THE COMPANY behind a popular dating app for gay men has denied that the influx of athletes and tourists to London for the Olympic Games was behind a sustained disruption to service.
Grindr, an app which displays a list of nearby users based on proximity, and allowing them to exchange messages and pictures, had experienced significant downtime in its services last week.
The downtime coincided with the arrival of many of the London 2012 athletes to the UK’s capital city – prompting British paper the Daily People to claim that the arrival of the athletes had placed unprecedented demand on the service.
“It happened almost as soon as the teams got here,” its reported quoted one Londoner as saying. “Either loads of athletes were logging on to meet fellow Olympians or were looking to bag a local.”
In a corporate blog post, Grindr chief executive Joel Simkhai admitted his frustrations with the downtime, and describing the problems as “a challenging thing to address”.
“We’re confident that we got the problem under control, and we put additional measures in place to prevent this kind of disruption from happening again,” he said.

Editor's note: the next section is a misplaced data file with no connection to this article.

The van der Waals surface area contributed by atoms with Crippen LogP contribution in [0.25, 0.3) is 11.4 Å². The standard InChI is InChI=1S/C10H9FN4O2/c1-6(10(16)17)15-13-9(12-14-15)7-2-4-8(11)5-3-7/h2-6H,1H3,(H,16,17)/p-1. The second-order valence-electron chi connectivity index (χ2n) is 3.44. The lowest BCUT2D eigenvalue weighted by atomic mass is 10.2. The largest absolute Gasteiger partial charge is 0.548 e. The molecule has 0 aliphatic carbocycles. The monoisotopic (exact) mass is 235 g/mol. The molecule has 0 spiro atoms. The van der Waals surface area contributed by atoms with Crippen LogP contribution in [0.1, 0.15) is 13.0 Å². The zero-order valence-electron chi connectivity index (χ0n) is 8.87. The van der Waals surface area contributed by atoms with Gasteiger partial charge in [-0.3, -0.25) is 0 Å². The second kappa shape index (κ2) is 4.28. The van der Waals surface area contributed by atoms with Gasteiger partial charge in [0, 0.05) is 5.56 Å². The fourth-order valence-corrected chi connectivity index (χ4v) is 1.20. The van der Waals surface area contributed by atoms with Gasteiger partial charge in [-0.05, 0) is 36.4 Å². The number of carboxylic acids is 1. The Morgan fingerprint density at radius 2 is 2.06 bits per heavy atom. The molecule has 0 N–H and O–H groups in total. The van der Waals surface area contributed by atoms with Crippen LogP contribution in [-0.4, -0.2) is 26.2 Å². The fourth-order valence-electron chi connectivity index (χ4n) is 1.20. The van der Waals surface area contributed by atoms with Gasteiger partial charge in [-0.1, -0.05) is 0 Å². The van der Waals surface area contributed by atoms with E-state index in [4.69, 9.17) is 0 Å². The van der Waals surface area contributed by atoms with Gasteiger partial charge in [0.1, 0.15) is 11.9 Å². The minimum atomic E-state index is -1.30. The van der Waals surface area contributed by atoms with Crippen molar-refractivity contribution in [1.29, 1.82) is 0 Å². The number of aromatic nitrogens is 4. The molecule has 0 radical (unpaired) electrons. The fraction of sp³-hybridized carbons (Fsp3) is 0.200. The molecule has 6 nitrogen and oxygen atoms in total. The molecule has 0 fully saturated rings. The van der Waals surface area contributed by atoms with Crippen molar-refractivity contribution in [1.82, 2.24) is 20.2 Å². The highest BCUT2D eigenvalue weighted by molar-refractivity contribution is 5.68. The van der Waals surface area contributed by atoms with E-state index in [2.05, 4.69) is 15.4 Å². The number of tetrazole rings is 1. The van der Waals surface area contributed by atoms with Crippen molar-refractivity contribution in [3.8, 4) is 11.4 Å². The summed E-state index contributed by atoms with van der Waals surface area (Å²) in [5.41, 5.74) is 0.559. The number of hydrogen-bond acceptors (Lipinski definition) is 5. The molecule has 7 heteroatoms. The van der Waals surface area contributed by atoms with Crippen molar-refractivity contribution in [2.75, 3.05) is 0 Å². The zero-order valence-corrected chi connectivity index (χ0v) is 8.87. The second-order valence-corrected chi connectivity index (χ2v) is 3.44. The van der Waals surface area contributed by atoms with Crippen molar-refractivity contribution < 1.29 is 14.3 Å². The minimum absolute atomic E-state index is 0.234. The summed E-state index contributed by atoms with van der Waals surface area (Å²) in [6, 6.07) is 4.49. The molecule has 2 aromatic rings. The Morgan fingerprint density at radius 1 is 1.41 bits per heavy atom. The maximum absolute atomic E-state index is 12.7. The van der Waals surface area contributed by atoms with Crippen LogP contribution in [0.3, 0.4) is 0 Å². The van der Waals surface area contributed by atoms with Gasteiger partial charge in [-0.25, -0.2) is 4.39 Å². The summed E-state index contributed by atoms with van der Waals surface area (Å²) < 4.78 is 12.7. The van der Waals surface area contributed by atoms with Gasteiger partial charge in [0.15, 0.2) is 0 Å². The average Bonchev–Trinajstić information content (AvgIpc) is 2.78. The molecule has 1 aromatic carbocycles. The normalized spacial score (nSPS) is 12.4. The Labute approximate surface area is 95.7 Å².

In a further statement to tech news website the Daily Dot, though, the company denied any fanciful suggestions that excessive demand from Olympians had been the cause.
“While we’d love to believe that the best-built men in the world all dressed up in Lycra and congregating in one place can generate a huge increase in Grindr traffic,” the company chuckled, “we can say with confidence that the arrival of the Olympic teams had little or no effect on our server.”
The Daily Dot also notes a recent article on ESPN’s website which claimed the mere presence of an Olympic Village itself – packed to capacity with hormonal athletes who have spent many of the last months in intense training – is enough of an aid to finding a hook-up.
In full: Our coverage of London 2012 >